There is no "magic number" to suitably represent the number of foreign workers needed in Singapore to help the economy prosper, said Prime Minister Lee Hsien Loong in his May Day Rally speech yesterday.
Addressing about 1,600 unionists, workers and employers at Downtown East, he said this in response to a recent question from a unionist, adding that the number would depend on several factors.
Pursuing economic opportunities and the country's needs across different sectors - such as construction and health care - would bring about a need for more workers, he said.
"In a good year, we want to allow a few more to come in, (while) in a slow year, we can tighten and let some of them go off," he explained.
For instance, the construction of more Housing Board flats, the building of infrastructure such as MRT lines, and the manpower needs of hospitals and nursing homes will also raise foreign-labour demand.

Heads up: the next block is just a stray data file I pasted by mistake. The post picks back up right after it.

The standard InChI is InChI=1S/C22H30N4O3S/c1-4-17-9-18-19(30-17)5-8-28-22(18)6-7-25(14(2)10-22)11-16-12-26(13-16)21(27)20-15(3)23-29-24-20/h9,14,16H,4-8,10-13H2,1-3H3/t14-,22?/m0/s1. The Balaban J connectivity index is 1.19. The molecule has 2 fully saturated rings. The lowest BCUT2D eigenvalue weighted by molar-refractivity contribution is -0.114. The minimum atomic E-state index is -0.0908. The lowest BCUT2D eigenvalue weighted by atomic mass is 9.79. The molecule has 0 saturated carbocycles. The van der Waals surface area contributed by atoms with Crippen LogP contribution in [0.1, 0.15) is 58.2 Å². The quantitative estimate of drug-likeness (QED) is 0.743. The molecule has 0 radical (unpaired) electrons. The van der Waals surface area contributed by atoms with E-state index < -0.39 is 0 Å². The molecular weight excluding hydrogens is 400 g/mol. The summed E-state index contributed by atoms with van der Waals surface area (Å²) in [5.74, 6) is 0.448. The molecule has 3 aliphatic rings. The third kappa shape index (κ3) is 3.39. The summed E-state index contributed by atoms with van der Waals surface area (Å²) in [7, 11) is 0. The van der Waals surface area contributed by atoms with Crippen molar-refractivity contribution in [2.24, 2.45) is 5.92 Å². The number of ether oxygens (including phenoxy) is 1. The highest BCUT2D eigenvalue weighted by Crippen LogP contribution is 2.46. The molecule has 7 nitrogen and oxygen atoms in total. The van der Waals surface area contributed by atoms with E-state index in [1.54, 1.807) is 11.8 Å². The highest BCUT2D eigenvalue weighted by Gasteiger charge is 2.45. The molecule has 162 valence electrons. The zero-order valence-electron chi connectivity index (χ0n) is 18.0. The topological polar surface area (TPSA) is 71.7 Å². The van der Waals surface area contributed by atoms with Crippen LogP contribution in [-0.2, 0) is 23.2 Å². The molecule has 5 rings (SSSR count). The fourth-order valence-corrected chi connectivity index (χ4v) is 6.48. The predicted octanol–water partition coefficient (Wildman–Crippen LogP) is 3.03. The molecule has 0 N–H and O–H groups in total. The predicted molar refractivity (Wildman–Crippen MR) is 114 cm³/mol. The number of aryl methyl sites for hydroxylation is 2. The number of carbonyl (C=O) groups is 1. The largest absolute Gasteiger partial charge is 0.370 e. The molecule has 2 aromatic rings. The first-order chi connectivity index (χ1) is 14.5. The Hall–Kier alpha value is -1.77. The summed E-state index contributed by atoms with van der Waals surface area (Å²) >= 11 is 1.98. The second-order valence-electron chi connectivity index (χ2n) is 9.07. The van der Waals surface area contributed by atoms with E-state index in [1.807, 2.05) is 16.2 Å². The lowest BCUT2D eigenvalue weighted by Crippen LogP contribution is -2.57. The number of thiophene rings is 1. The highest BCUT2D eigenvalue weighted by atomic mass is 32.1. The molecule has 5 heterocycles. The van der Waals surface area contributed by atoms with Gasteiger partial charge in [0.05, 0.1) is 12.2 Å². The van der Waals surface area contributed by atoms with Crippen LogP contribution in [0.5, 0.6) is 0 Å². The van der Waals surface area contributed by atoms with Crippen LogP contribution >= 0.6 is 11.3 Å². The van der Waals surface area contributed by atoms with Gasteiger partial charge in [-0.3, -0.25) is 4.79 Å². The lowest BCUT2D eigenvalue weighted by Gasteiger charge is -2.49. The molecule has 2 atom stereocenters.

Mr Lee said: "If you want to have more hospitals and nursing homes, then I think it's unavoidable as you will need some extra nurses, allied professionals and even extra doctors from wherever you can find and who can serve us well."
Even as he laid out the circumstances behind the need for foreign labour here, Mr Lee said it would be essential to significantly reduce the number of foreigners who come here in search of jobs.
"We can't just keep on bringing in 80,000 more foreign workers a year. There's just not (enough) space and it's not sustainable to keep on going up and up," he explained.
Against a backdrop of economic instability in developed countries such as the United States and Spain, Mr Lee identified three strategies that would stand Singapore in good stead to tackle any problems.
These are: to keep Singapore open; to grow the economy on a sustainable basis; and to translate growth into higher wages and better lives.
Singapore must remain open and "embrace the world" to attract a wide range of foreign professionals and skilled workers.
"The reality is we need a mix, companies need a mix and we must strike the right balance," he said. Mr Lee reiterated that "Singaporeans will always be our priority", and that this is the purpose of all government policies.
"We are trying to seek the maximum advantage for Singapore and Singaporeans," he said.
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